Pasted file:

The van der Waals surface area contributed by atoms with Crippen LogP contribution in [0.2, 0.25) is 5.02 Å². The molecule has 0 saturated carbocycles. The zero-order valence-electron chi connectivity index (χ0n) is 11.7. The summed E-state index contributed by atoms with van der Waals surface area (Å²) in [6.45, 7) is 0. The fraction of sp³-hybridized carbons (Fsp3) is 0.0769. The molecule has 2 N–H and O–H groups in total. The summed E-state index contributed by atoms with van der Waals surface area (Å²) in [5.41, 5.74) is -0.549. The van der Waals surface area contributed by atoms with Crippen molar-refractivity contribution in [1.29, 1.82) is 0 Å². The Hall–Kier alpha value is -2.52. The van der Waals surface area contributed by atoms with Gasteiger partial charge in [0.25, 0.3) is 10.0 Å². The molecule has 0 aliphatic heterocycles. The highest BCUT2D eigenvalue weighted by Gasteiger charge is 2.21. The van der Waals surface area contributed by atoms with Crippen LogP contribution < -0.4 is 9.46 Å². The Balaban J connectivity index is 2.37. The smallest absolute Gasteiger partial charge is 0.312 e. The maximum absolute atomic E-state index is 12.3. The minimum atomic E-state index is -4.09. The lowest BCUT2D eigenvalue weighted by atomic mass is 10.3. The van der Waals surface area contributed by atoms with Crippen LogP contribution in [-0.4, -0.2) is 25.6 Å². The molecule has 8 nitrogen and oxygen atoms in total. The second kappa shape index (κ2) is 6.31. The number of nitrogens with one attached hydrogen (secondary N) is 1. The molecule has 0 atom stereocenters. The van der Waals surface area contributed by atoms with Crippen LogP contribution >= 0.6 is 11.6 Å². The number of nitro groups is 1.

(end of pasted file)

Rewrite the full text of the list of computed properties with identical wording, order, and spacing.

The van der Waals surface area contributed by atoms with Crippen LogP contribution in [0.2, 0.25) is 5.02 Å². The molecule has 0 saturated carbocycles. The zero-order valence-electron chi connectivity index (χ0n) is 11.7. The summed E-state index contributed by atoms with van der Waals surface area (Å²) in [6.45, 7) is 0. The fraction of sp³-hybridized carbons (Fsp3) is 0.0769. The molecule has 2 N–H and O–H groups in total. The summed E-state index contributed by atoms with van der Waals surface area (Å²) in [5.41, 5.74) is -0.549. The van der Waals surface area contributed by atoms with Crippen molar-refractivity contribution in [1.29, 1.82) is 0 Å². The Hall–Kier alpha value is -2.52. The van der Waals surface area contributed by atoms with Gasteiger partial charge in [0.25, 0.3) is 10.0 Å². The molecule has 0 aliphatic heterocycles. The highest BCUT2D eigenvalue weighted by Gasteiger charge is 2.21. The van der Waals surface area contributed by atoms with Crippen LogP contribution < -0.4 is 9.46 Å². The Balaban J connectivity index is 2.37. The smallest absolute Gasteiger partial charge is 0.312 e. The maximum absolute atomic E-state index is 12.3. The minimum atomic E-state index is -4.09. The lowest BCUT2D eigenvalue weighted by atomic mass is 10.3. The van der Waals surface area contributed by atoms with Crippen LogP contribution in [-0.4, -0.2) is 25.6 Å². The molecule has 8 nitrogen and oxygen atoms in total. The second kappa shape index (κ2) is 6.31. The number of nitrogens with one attached hydrogen (secondary N) is 1. The molecule has 0 atom stereocenters. The van der Waals surface area contributed by atoms with Crippen LogP contribution >= 0.6 is 11.6 Å². The number of nitro groups is 1.